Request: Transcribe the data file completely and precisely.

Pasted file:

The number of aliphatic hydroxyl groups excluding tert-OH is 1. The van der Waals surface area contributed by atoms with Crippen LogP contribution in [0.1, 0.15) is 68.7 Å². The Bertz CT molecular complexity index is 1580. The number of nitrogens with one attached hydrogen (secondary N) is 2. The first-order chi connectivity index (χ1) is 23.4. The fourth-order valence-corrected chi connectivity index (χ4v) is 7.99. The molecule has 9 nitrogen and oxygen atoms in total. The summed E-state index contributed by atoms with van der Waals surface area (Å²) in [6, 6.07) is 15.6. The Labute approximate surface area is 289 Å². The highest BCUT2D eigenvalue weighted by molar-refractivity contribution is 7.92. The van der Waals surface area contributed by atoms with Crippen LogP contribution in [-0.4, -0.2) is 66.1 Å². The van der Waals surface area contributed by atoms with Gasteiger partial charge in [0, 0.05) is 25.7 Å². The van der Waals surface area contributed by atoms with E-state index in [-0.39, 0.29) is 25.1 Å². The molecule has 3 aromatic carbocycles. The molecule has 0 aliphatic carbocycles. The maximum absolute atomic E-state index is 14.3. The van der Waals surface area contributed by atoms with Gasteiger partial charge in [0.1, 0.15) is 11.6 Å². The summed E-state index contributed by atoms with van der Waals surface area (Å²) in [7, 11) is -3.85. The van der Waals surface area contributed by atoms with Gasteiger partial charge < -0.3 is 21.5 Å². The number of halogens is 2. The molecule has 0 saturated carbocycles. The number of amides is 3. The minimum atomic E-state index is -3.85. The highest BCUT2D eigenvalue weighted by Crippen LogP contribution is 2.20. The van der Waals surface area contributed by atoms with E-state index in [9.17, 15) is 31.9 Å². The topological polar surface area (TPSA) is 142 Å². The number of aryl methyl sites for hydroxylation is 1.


The number of aliphatic hydroxyl groups excluding tert-OH is 1. The van der Waals surface area contributed by atoms with Crippen LogP contribution in [0.1, 0.15) is 68.7 Å². The Bertz CT molecular complexity index is 1580. The number of nitrogens with one attached hydrogen (secondary N) is 2. The first-order chi connectivity index (χ1) is 23.4. The fourth-order valence-corrected chi connectivity index (χ4v) is 7.99. The molecule has 9 nitrogen and oxygen atoms in total. The summed E-state index contributed by atoms with van der Waals surface area (Å²) in [6, 6.07) is 15.6. The Labute approximate surface area is 289 Å². The highest BCUT2D eigenvalue weighted by molar-refractivity contribution is 7.92. The van der Waals surface area contributed by atoms with Crippen LogP contribution in [-0.4, -0.2) is 66.1 Å². The van der Waals surface area contributed by atoms with Gasteiger partial charge in [0, 0.05) is 25.7 Å². The van der Waals surface area contributed by atoms with E-state index in [-0.39, 0.29) is 25.1 Å². The molecule has 3 aromatic carbocycles. The molecule has 0 aliphatic carbocycles. The maximum absolute atomic E-state index is 14.3. The van der Waals surface area contributed by atoms with Gasteiger partial charge in [0.1, 0.15) is 11.6 Å². The summed E-state index contributed by atoms with van der Waals surface area (Å²) in [7, 11) is -3.85. The van der Waals surface area contributed by atoms with Gasteiger partial charge < -0.3 is 21.5 Å². The number of halogens is 2. The molecule has 0 saturated carbocycles. The number of amides is 3. The minimum atomic E-state index is -3.85. The highest BCUT2D eigenvalue weighted by Crippen LogP contribution is 2.20. The van der Waals surface area contributed by atoms with E-state index in [9.17, 15) is 31.9 Å². The topological polar surface area (TPSA) is 142 Å². The number of aryl methyl sites for hydroxylation is 1.